Friday, October 31, 2014

Happy Halloween - Let's do the Time Warp again!



What would Christmas be without  "It's a Wonderful Life" with Jimmy Stewart, Donna Reed and Lionel Barrymore.

What would Thanksgiving be without  Judy Garland and Margaret Hamilton in "The Wizard of Oz"?

 And of course. no Halloween would be complete without Tim Curry, Barry Bostwick and Susan Sarandon in "The Rocky Horror Picture Show.

 So take a few minutes and let's all do the Time Warp again!

Thursday, October 30, 2014

The Ferry is Dead! - A Message from Danny and Linda Ruscillo



The Mayor terminated our Ferry!!!

The great question is not whether we have failed, but whether we are content with failure.  

Join us in "A Final Kick To The Mayor" Friday night, October 31st,  at 8:45 p.m. when the last scheduled ferry boat arrives at Beach 108th street and the Beach Channel Drive ferry landing.

Please  join with us... it will only be for 30 to 45 minutes.  It will be dark so bring a flashlight if you like. 

Let the Mayor know, as the Ferry docks in Rockaway for the final time, how disgusted we all are with his termination of our Rockaway Ferry service. 

Anyone who would like to join in can arrive around  8:30 pm.  Bring a sign if you want, we are. 

Danny & Linda Ruscillo 

Broad Channel Bits




By Dan Guarino

Around midnight last Friday I came home from a fun evening in the city with my cousin, sat on the top step of my deck and watched the stars. The bay and the night sky were beautiful and everything was still.
If you ever have the chance, take a look up at the night sky over Broad Channel.
Just another reminder of what a beautiful place we live in.
First things first. This Saturday night is the American Legion’s 2nd annual Halloween bash. It starts at 8 p.m. and runs till midnight. Or until the Legion Hall turns into a pumpkin.
Your friendly neighborhood DJ’s@Work will be keeping the music pumping all night. There will be hot dogs, 50/50s, raffles, a cash bar and more. There will also be cash prizes for best costumes.
Last year was a colorful cavalcade of creative costumes. The place was packed from wall to wall. People went all out and really outdid themselves with every kind of get up imaginable. I am still reeling over the Beetlejuice costume with the homemade carousel hat with actual working lights!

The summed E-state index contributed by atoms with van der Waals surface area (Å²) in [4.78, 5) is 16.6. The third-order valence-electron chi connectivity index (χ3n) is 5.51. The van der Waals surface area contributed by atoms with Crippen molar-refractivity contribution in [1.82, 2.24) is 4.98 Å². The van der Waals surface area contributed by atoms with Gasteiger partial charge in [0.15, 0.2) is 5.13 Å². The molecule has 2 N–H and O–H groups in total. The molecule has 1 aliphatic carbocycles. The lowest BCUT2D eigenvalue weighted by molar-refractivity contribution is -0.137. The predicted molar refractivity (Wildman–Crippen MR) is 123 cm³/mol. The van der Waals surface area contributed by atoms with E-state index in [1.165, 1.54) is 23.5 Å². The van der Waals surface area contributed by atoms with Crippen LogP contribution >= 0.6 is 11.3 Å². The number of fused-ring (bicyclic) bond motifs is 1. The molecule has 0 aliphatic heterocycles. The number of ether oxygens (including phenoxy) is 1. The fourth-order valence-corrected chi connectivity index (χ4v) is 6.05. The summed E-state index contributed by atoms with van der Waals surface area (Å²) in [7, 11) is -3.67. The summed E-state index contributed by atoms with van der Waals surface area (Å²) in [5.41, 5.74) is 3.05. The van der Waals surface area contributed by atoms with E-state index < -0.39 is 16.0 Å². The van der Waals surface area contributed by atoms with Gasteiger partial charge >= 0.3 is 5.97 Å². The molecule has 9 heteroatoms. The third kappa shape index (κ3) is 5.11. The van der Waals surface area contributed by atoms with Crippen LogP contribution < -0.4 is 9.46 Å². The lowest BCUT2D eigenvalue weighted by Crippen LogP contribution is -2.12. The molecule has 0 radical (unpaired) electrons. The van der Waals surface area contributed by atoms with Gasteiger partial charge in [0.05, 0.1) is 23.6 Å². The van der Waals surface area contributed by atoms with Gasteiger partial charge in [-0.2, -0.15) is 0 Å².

Come out and enjoy. Tickets are $20 and all proceeds go to support the Legion’s programs and our vets.
Still need a ticket? Call Carol at 917- 930-0546 or Karen at 347-306-4851 for tickets. But don’t wait!!
Also, I understand that no questions will be asked at church if you turn up still dressed in your costume on Sunday morning.
What happens in Broad Channel
A big Happy Birthday to Andrew Miccio. He’ll be 98 this Nov. 4.
There will be a Legion Auxiliary meeting on Nov. 14 at 7:30 p.m.
The next Legion brunch will be on Sunday, Nov. 16, from 10 a.m. to 2 p.m. All are welcome and proceeds will go towards the Children’s Christmas Party.
Stay tuned for details of where and when the Broad Channel Volunteer Fire Department will present a donation check to Susan G. Komen Breast Cancer Awareness. As they mentioned in May, a percentage of the funds the Vollies raised this year would go towards that worthy cause.
The official BCVFD fund drive might be over, but I am sure any donations will still be gladly accepted.
Speaking of which, the Vollies hosted a fantastic BC Children’s Halloween Parade on Saturday, Oct. 25. The kids had a blast, and it looked like their parents were having a great time too.
From babes in carriages dressed up as Dracula and newborn chicks to dragons, dinosaurs, superheroes, postmen, princesses and pirates, there were too many standouts to mention. Special mention does need to go to the family on bicycles dressed up as Thomas the Tank Engine, with a pint-sized engineer inside, and yellow school bus.
Marching from 17th Road Park to Noel Road, the whole thing ended with a kind of a kiddie block party as cupcakes and candy were given out at the firehouse.
Kudos to Chief Wilmarth and BCVFD for holding such an enjoyable event for the kids, and for our whole town. I hear they have even bigger plans for next year!
Your chance to get three years’ worth of discounts and four points off your license is coming up again. The 6-Hour Defensive Driving Course will be held on Saturday, Nov. 15, from 9 a.m. to 3 p.m.
That’s right. You can do the whole course in one day! The class will take place in the school auditorium of St. Camillus Catholic Academy at 185 Beach 99th St., just over the bridge. No test will be given; there will be a lunch break and you will, get 10 percent off your liability, collision and no fault insurance.
Payment of the $45 fee guarantees your seat. Proceeds help benefit the St. Camillus-St. Virgilius Religious Instruction Program (CCD). Call Helen at 917- 553-2409 or 718-945-4648 now.
There’s a free NYS Boating Course for ages 10 to 18 offered over three Sundays, Nov. 9, 16 and 23 from 1 p.m. to 4 p.m. in St. Camillus’s Springman Hall at 180 Beach 100th St. Space is limited.
There will be a Memorial Mass for all who were buried from St. Virgilius Church this past year on Sunday, Nov. 9 at 10 a.m. A Memorial Mass for St. Camillus will be held on Saturday, Nov. 8th at 12 noon.
Tickets for the Andy Cooney Concert at Carnegie Hall on Monday, Dec. 5 are available at Knights of Columbus on Beach 90th Street and St. Camillus Rectory. Andy and his band put on a great, free, fun show at the Beach 108th Street Hockey Rink in Rockaway over the summer. Each band member also did a solo spot in the first part of the show.